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What is Jira Query Language (JQL)?

Physical Link: What is Jira Query Language (JQL)?


Jira Query Language (JQL) is a text-based query language used to extract specific data from the Jira database. Jira is a swamp of tickets that can weigh you down in the mud of ambiguity, but JQL can help you navigate once you know the syntax. With JQL, you can create structured queries to retrieve the desired issues based on various criteria.

Why Is JQL Essential?

  1. Search for Issues: Use JQL to search for issues based on project name, issue type, status, assignee, priority, and more.
  2. Operators and Functions: JQL supports a range of operators to compare values, combine conditions, and perform text matching.
  3. Agile Project Management: JQL is particularly valuable for agile teams, as it maintains clarity and alignment among team members and stakeholders.
  4. Quick Access to Information: JQL enables quick access to relevant information, allowing you to focus on essential tasks.

Examples of Basic JQL Queries:

  1. Project-Based Query:
    • To find all issues in the “My Project” project:
      project = "My Project"
  2. Assignee Query:
    • To retrieve issues assigned to the currently logged-in user:
      assignee = currentUser()
  3. Status Query:
    • To get issues with the status “In Progress”:
      status = "In Progress"

Examples of More Complex JQL Queries:

  1. Complex User-Related Query
    • To retrieve child issues from multiple parent links (e.g., parent links with keys EX-000, EX-001, EX-002, EX-003):
      Parent Link" IN (EX-000, EX-001, EX-002, EX-003)
      This query will return all child issues associated with the specified parent links.
  2. Child Issues Query:
    • To get all child issues below a specific epic (e.g., epic key INIT-00) regardless of their hierarchy level:
      issue in linkedIssues(INIT-00, “is Epic of”)
      This query ensures you retrieve all child issues, even if nested within other epics or stories.
  3. Complex User-Related Query
    • To find all issues in the “TEST” project where the assignee is the currently logged-in user:
      project = “TEST” AND assignee = currentUser()
      This query combines the project field, the EQUALS operator, the value “TEST,” the AND keyword, and the currentUser() function.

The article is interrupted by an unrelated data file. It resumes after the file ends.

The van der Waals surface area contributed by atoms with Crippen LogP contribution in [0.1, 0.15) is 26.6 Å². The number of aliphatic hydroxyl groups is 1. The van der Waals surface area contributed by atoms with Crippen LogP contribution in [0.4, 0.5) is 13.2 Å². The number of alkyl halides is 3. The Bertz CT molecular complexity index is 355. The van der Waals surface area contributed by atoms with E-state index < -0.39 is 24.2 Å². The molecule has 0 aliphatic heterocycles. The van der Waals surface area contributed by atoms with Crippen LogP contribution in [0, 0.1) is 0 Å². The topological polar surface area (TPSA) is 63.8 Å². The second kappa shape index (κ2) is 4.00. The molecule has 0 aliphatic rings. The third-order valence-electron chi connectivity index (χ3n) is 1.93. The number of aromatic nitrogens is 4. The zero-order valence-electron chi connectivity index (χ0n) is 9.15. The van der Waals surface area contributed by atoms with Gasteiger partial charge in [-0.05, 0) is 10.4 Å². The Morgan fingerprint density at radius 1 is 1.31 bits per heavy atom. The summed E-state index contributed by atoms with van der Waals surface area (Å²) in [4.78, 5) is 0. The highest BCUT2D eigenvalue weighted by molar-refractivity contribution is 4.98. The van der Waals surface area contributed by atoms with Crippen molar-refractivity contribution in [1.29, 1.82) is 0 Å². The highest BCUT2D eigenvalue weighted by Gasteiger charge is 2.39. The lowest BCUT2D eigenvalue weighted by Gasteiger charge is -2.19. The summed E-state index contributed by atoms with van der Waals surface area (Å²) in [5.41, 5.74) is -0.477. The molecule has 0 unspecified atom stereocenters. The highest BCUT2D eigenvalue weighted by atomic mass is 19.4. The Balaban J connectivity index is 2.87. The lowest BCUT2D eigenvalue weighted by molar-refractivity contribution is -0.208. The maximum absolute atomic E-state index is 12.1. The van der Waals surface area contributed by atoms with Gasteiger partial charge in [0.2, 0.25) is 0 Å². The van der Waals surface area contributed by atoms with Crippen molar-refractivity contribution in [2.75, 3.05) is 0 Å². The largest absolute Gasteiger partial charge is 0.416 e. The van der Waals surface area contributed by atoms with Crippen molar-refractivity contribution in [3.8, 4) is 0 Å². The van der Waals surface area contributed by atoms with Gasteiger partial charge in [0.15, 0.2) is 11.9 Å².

Using Atlassian Intelligence (AI) for JQL:

Atlassian Intelligence (AI) is a virtual teammate integrated into Jira Cloud products. It translates your natural language queries into JQL code, making it easier to search for issues. Here’s how to use it:

  1. Go to the issue navigator in your Jira project.
  2. Select the AI option next to the search bar.
  3. Type your query in simple language (e.g., “Epics labelled XYZ”).
  4. Click “Go” to have AI translate it into JQL.

AI works best when:

  • You’re querying using issue fields available in your Jira project.
  • The query has specific fields and values to narrow down your search.

Using Copilot for Generating JQL:

Copilot is a great tool for generating scripts using languages like JQL. To use it, all you need to do is ask for what you need in plain English. It’s easy to get started with any AI, and you’ll learn as you go. Don’t be afraid, as you really can’t mess anything up.

Sample Prompt:

write me a jql script for jira cloud to find bug tickets created on 2024-04-19 with the text "file type" in project "project-x" ordered by date created

Output:

project = "project-x" AND issuetype = bug AND created >= 2024-04-19 AND created <= 2024-04-19 AND text ~ "file type" ORDER BY created ASC

To execute the JQL query in Jira Cloud, follow these steps:

To execute the JQL query in Jira Cloud, follow these steps:

  1. Log in to your Jira Cloud account: Open your web browser and navigate to your Jira Cloud instance. Log in using your credentials.
  2. Navigate to the Issue Search page:
    • Click on the “Search” icon (usually represented by a magnifying glass) in the top navigation bar.
    • Select “Advanced search” from the dropdown menu.
  3. Enter the JQL query:
    • In the “Advanced search” page, you’ll see a text box where you can enter your JQL query.
    • Copy and paste the following query into that box:
      project = "project-x" AND issuetype = bug AND created >= 2024-04-19 AND created <= 2024-04-19 AND text ~ "file type" ORDER BY created ASC Replace "project-x" with the actual name of your project.
  4. Run the search:
    • Click the “Search” button to execute the query.
    • Jira will display the search results based on the criteria specified in your query.
  5. Review the results:
    • You’ll see a list of bug tickets that match your search criteria.
    • The results will be ordered by their creation date in ascending order.

Helpful Resources

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Categories: AI, Copilot, How To, Skills, Uncategorized, Issue Tracking, Jira, Jira Query Language (JQL), Query Language, Software Development, Support Teams


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